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I googled science pick-up lines and I was not disappointed
  • You’re so hot, you denature my proteins. 
  • Do you have 11 protons? ‘Cause you’re Sodium fine!  
  • You make my anoxic sediments want to increase their redox potential. 
  • I’m more attracted to you than F is attracted to an electron. 
  • We fit together like the sticky ends of recombinant DNA. 
  • You’re hotter than a bunsen burner set to full power. 
  • If I were a neurotransmitter, I would be dopamine so I could activate your reward pathway. 
  • According to the second law of thermodynamics, you’re supposed to share your hotness with me.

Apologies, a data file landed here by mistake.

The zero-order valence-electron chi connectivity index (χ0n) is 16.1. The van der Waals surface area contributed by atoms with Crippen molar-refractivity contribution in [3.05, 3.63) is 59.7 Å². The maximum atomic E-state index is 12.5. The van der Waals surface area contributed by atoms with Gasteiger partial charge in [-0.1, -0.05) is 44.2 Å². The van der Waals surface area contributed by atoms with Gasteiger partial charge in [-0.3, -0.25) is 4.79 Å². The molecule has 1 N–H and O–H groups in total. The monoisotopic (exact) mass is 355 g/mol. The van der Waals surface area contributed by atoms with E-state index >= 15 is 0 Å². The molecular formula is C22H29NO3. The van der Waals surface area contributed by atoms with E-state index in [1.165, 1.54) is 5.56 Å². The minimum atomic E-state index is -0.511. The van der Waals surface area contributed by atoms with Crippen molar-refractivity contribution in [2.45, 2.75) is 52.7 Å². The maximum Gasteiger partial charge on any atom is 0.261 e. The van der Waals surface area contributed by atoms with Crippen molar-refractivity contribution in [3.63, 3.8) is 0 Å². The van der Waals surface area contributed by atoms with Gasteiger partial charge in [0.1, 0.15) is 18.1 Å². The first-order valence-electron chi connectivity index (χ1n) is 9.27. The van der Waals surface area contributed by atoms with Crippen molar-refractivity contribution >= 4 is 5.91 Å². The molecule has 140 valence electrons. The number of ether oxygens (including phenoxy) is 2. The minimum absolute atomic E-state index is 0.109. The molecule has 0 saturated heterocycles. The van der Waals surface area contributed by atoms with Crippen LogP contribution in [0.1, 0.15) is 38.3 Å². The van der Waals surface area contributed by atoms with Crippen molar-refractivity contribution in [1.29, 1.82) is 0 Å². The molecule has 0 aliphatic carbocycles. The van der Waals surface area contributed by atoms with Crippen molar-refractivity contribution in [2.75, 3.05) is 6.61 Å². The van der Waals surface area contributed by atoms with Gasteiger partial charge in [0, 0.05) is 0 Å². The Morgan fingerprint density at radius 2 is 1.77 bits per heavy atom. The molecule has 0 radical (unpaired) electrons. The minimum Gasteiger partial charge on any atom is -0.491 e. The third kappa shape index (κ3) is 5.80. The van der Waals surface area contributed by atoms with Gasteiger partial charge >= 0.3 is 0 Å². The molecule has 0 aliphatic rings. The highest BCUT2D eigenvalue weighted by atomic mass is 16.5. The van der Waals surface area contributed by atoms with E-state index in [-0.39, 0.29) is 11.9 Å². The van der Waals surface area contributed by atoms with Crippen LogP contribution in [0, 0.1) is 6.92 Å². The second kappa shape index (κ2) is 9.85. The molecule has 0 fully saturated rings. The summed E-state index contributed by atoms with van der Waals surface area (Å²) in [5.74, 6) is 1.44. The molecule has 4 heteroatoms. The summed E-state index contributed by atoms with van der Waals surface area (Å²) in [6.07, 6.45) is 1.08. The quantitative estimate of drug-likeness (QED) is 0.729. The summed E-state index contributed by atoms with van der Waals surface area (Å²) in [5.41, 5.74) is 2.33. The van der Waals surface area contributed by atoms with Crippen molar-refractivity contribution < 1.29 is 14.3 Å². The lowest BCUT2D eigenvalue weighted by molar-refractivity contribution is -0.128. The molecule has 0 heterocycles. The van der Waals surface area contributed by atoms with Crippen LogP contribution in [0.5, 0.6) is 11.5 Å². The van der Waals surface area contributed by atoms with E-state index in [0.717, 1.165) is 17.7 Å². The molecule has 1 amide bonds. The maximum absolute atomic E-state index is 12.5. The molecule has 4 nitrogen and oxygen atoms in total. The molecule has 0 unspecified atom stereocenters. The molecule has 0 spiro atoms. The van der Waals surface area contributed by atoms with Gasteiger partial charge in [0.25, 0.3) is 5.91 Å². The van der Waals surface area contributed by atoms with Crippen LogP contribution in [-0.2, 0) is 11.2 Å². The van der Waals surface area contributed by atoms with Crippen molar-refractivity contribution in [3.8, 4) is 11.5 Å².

• How about me and you go back to my place and form a covalent bond?
  • I wish I were Adenine because then I could get paired with U.
  • If you were C6, and I were H12, all we would need is the air we breathe to be sweeter than sugar.
  • I want to stick to u like glue-cose.
  • You must be the one for me, since my selectively permeable membrane let you through. 

I’m in a very “late-’90s nostalgia” place right now, so let me pick up where I left off last night and ramble on about why Animorphs was so fucking great.

So, in the beginning, the series had very distinct good guys and bad guys.

Now, what made them good guys and bad guys?

Well, their goals made them good guys and bad guys.

One side was fighting to enslave humanity and destroy the Earth. The other side was fighting to keep that from happening.

And, in the beginning, that was enough.

But it’s a sixty-book series, and a little ways in, by about book sixteen, the kids are starting to ask themselves (and each other), “Hey. Wait. No. Can we honestly pretend the ends justify the means?”